University of Michigan EARTH eNews: June 2019

Dear Alumni and Friends,
We hope our northern hemisphere alumni and friends are having a wonderful summer and those south of the equator are enjoying winter wherever you may be. We are happy to share the news of two new faculty hires and two new postdoctoral fellows who will join our department during the next year. Emeritus professor Steve Kesler wrote a new book Great Lakes Geology and alumnus John Valley was elected to the National Academy of Sciences. We look forward to hosting many of you at the Camp Davis 90th Anniversary Reunion & Student Cabin and Recreation Hall Dedication in August. As always, please let us know what you've been up to so that we may include it in the newsletter.

Sincerely, Adam Simon and Kacey Lohmann

Four New Faces for MichiganEarth

Two Assistant Professors and two Fellows will join the Department of Earth and Environmental Sciences. Welcome to the University of Michigan to all!

Robert McCarley Holder, Assistant Professor
Robert joins us from Department of Earth and Planetary Sciences, Johns Hopkins University
PhD 2018: Earth Science, University of California, Santa Barbara.

Zack Jack Spica, Assistant Professor
Zack joins us from the Earthquake Research Institute at The University of Tokyo
Ph.D. 2015: - Seismology/Volcanology , Universidad Nacional Autonoma de Mexico

Jenan Kharbush: President's Postdoctoral Fellow
Ph.D. 2015: Chemical Oceanography, Scripps Institution of Oceanography, UCSD
Jenan joins us from a postdoctoral fellowship in the Department of Earth and Planetary Sciences, Harvard University.

Carlos Mauricio Peredo: Research Fellow, Michigan Society of Fellows
Ph.D. 2019: Environmental Science and Policy, George Mason University, Fairfax, VA
Carlos joins us from George Mason University.

Great Lakes Rocks Available from University of Michigan Press

Great Lakes Rocks: 4 Billion Years of Geologic History in the Great Lakes Region by Professor Emeritus Stephen E. Kesler is the newest book to be published by Department faculty. It should be useful to anyone who wants to learn about modern research on the many geologic processes that formed today’s Michigan and Great Lakes. The book can be ordered through the University of Michigan Press website. Use promo code UMGLROCKS to receive a 30% discount. An excerpt from the book can be read here.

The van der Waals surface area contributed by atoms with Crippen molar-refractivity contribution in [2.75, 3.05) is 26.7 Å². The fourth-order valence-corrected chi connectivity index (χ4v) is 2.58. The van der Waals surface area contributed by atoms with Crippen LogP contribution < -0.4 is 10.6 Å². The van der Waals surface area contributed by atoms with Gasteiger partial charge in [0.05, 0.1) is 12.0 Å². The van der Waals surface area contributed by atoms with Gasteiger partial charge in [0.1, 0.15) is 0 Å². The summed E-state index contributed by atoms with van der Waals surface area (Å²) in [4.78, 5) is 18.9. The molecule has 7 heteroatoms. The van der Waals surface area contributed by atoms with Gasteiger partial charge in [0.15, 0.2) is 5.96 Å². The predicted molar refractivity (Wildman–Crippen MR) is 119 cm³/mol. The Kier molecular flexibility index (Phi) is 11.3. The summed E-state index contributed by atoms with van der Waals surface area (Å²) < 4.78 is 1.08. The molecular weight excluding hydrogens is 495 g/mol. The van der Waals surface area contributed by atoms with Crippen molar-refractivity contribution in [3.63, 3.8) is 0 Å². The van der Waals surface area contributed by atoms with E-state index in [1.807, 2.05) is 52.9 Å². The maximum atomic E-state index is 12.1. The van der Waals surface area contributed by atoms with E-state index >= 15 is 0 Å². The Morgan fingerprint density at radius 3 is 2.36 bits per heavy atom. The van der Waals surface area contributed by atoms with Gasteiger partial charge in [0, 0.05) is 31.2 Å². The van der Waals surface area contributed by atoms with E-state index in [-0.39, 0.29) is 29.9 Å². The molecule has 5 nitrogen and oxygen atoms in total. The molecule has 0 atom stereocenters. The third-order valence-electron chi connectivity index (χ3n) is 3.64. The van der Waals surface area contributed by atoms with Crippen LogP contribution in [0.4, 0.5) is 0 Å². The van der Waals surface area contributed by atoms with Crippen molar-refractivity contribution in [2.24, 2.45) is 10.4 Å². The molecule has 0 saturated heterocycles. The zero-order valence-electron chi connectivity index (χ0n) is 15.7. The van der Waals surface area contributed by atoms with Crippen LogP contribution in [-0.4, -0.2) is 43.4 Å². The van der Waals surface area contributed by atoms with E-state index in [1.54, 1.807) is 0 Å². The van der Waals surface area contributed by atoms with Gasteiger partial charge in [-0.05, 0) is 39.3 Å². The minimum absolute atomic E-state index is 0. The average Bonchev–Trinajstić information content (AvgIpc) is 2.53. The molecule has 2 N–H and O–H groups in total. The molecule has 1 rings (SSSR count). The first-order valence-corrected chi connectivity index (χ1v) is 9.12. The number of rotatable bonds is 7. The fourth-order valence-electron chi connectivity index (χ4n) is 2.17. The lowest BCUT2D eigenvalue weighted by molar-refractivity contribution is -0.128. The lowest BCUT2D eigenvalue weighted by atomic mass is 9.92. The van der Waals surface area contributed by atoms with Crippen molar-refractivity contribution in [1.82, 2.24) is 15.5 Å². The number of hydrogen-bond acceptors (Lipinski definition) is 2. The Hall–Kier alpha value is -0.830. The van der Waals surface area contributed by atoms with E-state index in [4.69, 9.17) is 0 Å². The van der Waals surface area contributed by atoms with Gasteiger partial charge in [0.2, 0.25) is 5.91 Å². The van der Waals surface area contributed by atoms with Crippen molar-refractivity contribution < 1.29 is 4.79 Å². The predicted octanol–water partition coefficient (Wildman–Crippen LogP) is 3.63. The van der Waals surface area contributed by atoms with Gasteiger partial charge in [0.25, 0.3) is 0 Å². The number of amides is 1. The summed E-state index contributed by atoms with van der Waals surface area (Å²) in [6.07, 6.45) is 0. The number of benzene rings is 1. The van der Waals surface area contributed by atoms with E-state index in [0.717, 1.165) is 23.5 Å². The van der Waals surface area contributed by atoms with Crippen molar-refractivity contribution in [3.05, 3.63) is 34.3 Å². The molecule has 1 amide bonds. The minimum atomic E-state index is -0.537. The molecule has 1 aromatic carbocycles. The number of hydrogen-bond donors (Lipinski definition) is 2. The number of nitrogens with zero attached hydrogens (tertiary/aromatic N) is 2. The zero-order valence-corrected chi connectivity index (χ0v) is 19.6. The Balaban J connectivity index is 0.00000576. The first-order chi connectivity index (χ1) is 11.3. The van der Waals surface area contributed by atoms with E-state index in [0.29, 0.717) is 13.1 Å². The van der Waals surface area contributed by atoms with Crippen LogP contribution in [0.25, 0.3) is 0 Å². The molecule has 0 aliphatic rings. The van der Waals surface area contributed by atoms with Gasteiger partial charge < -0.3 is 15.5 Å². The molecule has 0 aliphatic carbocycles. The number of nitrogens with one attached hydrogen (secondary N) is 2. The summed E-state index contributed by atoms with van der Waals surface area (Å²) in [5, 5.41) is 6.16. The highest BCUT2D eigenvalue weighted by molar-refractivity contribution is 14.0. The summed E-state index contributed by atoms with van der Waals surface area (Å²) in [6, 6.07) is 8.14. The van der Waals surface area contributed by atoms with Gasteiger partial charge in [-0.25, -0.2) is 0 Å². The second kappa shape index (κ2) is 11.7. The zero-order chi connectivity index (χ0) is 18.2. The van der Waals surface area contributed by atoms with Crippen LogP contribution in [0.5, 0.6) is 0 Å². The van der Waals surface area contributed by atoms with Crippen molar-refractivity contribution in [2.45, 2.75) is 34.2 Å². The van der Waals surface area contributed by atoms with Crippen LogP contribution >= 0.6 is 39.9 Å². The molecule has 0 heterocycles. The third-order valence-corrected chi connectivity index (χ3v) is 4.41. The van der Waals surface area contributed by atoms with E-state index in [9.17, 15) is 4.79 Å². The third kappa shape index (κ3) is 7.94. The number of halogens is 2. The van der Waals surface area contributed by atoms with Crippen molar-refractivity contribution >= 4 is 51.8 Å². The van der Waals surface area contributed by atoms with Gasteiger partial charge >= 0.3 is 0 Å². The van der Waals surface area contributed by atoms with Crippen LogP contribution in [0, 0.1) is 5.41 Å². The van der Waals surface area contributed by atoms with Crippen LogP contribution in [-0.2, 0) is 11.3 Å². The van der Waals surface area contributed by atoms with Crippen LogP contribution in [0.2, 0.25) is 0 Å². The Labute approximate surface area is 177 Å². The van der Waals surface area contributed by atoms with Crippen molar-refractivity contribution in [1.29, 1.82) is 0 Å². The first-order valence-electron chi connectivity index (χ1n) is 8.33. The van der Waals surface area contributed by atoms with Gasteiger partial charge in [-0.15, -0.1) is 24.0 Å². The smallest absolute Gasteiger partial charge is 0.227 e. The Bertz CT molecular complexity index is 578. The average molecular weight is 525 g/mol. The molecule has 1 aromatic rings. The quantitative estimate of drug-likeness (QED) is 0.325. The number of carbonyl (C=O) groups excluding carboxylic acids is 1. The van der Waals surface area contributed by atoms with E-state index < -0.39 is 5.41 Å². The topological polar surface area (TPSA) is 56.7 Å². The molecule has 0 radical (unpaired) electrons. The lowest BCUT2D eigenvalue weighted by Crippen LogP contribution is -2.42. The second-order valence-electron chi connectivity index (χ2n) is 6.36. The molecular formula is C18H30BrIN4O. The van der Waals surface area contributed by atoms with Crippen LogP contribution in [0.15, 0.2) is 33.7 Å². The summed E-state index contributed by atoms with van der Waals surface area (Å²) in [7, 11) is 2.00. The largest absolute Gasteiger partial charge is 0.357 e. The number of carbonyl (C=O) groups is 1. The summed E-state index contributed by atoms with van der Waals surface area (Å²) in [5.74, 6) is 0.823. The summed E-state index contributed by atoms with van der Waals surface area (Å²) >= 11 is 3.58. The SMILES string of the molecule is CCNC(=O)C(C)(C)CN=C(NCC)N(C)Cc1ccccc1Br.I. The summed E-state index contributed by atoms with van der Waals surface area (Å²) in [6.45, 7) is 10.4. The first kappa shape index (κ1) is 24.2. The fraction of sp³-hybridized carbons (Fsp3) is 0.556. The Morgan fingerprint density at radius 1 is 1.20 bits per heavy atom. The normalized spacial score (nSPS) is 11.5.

Alumni News

John Valley (MS 1977, PhD 1980) was elected to the National Academy of Sciences. John is the Charles R. Van Hise Professor in the Department of Geoscience at the University of Wisconsin, Madison.

At the 2019 USGS Honor Award Ceremony, the 2018 Shoemaker Award for Communications Product Excellence will recognized a print publication that has six authors with geoscience degrees from the University of Michigan. (The 22-chapter, 797-page book has 48 authors.)

John H. DeYoung, Jr. (MS 1969), Nora K. Foley (BS 1978), Craig A. Johnson (MS 1981), Patricia J. Loferski (PhD 1990), Keith R. Long (MS 1984), and Robert R. Seal II (PhD 1989) are among the authors of U.S. Geological Survey (USGS) Professional Paper 1802, “Critical Mineral Resources of the United States—Economic and Environmental Geology and Prospects for Future Supply,” which was recognized with the 2018 Shoemaker Award for Communications Product Excellence in the Large Print Product category at the 2019 USGS Honor Awards Ceremony on May 7

Left to right (with the UofM alums in bold): John DeYoung, Suzanne Nicholson, Timothy Petty (Assistant Secretary for Water and Science, U.S. Department of the Interior), Cathy Knutson, Bob Seal, Angela Timms, and James Reilly (USGS Director)

In Memoriam
Keith R. Long (MS 1984)
4/30/1957 to 3/29/2019

Keith joined the U.S. Geological Survey in Tucson in 1988, to work in the Center for Inter-American Mineral Resource Investigations where he participated in cooperative studies in Central and South America, especially Mexico and Bolivia. Keith devoted his career to studying mineral resources and specializing in the economic aspects of mineral resource assessment. Focus of his research in recent years included work on the economics of porphyry copper deposits, economic filters for evaluating mineral deposits, the environmental aspects of historical mine tailings, and characterization of rare earth element deposits and significant metal deposits of the U.S.  He wrote over 100 publications ranging from country-specific studies of the mineral resources of Bolivia and the United States to work identifying and classifying abandoned mines in California (upcoming). Keith also published an English-Spanish dictionary of mining and geologic terms. He ended his career as a Research Specialist in rare earth minerals. Read full obituary.

More news, events, and general interest articles can be found on the department web site. You can follow the field trips, research, and Camp Davis on Twitter and Instagram

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